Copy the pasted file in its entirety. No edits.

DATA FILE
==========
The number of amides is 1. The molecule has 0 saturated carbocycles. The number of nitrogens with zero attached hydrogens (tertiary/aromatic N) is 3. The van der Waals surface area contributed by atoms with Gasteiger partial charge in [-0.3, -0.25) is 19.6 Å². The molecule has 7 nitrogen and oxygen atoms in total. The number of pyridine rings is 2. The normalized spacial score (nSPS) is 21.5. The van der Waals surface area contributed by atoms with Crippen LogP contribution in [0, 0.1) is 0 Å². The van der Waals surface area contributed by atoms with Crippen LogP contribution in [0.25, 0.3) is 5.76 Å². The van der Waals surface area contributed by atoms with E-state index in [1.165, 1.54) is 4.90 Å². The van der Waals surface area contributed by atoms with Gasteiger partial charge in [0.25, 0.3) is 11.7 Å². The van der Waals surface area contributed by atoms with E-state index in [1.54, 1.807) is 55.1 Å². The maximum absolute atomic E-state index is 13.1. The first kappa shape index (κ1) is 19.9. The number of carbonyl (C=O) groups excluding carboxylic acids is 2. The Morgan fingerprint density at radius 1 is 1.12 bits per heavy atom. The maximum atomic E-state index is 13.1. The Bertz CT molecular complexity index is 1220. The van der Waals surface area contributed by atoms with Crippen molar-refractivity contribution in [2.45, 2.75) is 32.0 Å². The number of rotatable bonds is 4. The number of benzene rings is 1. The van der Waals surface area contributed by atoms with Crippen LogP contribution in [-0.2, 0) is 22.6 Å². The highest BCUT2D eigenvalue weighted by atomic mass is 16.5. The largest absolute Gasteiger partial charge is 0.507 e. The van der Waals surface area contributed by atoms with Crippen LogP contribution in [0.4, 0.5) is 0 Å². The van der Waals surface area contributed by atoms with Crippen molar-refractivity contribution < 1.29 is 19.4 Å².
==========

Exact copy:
The number of amides is 1. The molecule has 0 saturated carbocycles. The number of nitrogens with zero attached hydrogens (tertiary/aromatic N) is 3. The van der Waals surface area contributed by atoms with Gasteiger partial charge in [-0.3, -0.25) is 19.6 Å². The molecule has 7 nitrogen and oxygen atoms in total. The number of pyridine rings is 2. The normalized spacial score (nSPS) is 21.5. The van der Waals surface area contributed by atoms with Crippen LogP contribution in [0, 0.1) is 0 Å². The van der Waals surface area contributed by atoms with Crippen LogP contribution in [0.25, 0.3) is 5.76 Å². The van der Waals surface area contributed by atoms with E-state index in [1.165, 1.54) is 4.90 Å². The van der Waals surface area contributed by atoms with Gasteiger partial charge in [0.25, 0.3) is 11.7 Å². The van der Waals surface area contributed by atoms with E-state index in [1.54, 1.807) is 55.1 Å². The maximum absolute atomic E-state index is 13.1. The first kappa shape index (κ1) is 19.9. The number of carbonyl (C=O) groups excluding carboxylic acids is 2. The Morgan fingerprint density at radius 1 is 1.12 bits per heavy atom. The maximum atomic E-state index is 13.1. The Bertz CT molecular complexity index is 1220. The van der Waals surface area contributed by atoms with Crippen molar-refractivity contribution in [2.45, 2.75) is 32.0 Å². The number of rotatable bonds is 4. The number of benzene rings is 1. The van der Waals surface area contributed by atoms with Crippen LogP contribution in [-0.2, 0) is 22.6 Å². The highest BCUT2D eigenvalue weighted by atomic mass is 16.5. The largest absolute Gasteiger partial charge is 0.507 e. The van der Waals surface area contributed by atoms with Crippen LogP contribution in [0.4, 0.5) is 0 Å². The van der Waals surface area contributed by atoms with Crippen molar-refractivity contribution < 1.29 is 19.4 Å².